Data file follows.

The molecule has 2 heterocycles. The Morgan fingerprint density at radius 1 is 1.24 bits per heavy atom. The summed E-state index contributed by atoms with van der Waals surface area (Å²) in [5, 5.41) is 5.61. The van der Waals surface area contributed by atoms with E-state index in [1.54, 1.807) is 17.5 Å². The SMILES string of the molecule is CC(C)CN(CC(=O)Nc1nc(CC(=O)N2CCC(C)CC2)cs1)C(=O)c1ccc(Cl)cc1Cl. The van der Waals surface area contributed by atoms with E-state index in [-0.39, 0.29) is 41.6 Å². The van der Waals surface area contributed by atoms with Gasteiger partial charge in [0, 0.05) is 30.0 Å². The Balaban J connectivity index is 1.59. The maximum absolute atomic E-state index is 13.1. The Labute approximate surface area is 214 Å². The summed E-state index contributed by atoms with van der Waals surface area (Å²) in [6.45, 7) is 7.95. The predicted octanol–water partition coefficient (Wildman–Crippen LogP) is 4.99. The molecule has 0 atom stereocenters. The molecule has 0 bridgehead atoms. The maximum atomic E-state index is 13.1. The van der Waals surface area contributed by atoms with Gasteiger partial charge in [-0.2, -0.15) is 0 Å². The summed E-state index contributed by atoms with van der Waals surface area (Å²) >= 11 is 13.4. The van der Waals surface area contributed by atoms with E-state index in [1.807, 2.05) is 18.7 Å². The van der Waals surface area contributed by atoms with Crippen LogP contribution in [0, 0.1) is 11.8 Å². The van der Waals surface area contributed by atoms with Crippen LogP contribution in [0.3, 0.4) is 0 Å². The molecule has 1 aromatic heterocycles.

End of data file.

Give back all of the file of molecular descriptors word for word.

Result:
The molecule has 2 heterocycles. The Morgan fingerprint density at radius 1 is 1.24 bits per heavy atom. The summed E-state index contributed by atoms with van der Waals surface area (Å²) in [5, 5.41) is 5.61. The van der Waals surface area contributed by atoms with E-state index in [1.54, 1.807) is 17.5 Å². The SMILES string of the molecule is CC(C)CN(CC(=O)Nc1nc(CC(=O)N2CCC(C)CC2)cs1)C(=O)c1ccc(Cl)cc1Cl. The van der Waals surface area contributed by atoms with E-state index in [-0.39, 0.29) is 41.6 Å². The van der Waals surface area contributed by atoms with Gasteiger partial charge in [0, 0.05) is 30.0 Å². The Balaban J connectivity index is 1.59. The maximum absolute atomic E-state index is 13.1. The Labute approximate surface area is 214 Å². The summed E-state index contributed by atoms with van der Waals surface area (Å²) in [6.45, 7) is 7.95. The predicted octanol–water partition coefficient (Wildman–Crippen LogP) is 4.99. The molecule has 0 atom stereocenters. The molecule has 0 bridgehead atoms. The maximum atomic E-state index is 13.1. The van der Waals surface area contributed by atoms with Gasteiger partial charge in [-0.2, -0.15) is 0 Å². The summed E-state index contributed by atoms with van der Waals surface area (Å²) >= 11 is 13.4. The van der Waals surface area contributed by atoms with E-state index in [1.807, 2.05) is 18.7 Å². The van der Waals surface area contributed by atoms with Crippen LogP contribution in [0, 0.1) is 11.8 Å². The van der Waals surface area contributed by atoms with Crippen LogP contribution in [0.3, 0.4) is 0 Å². The molecule has 1 aromatic heterocycles.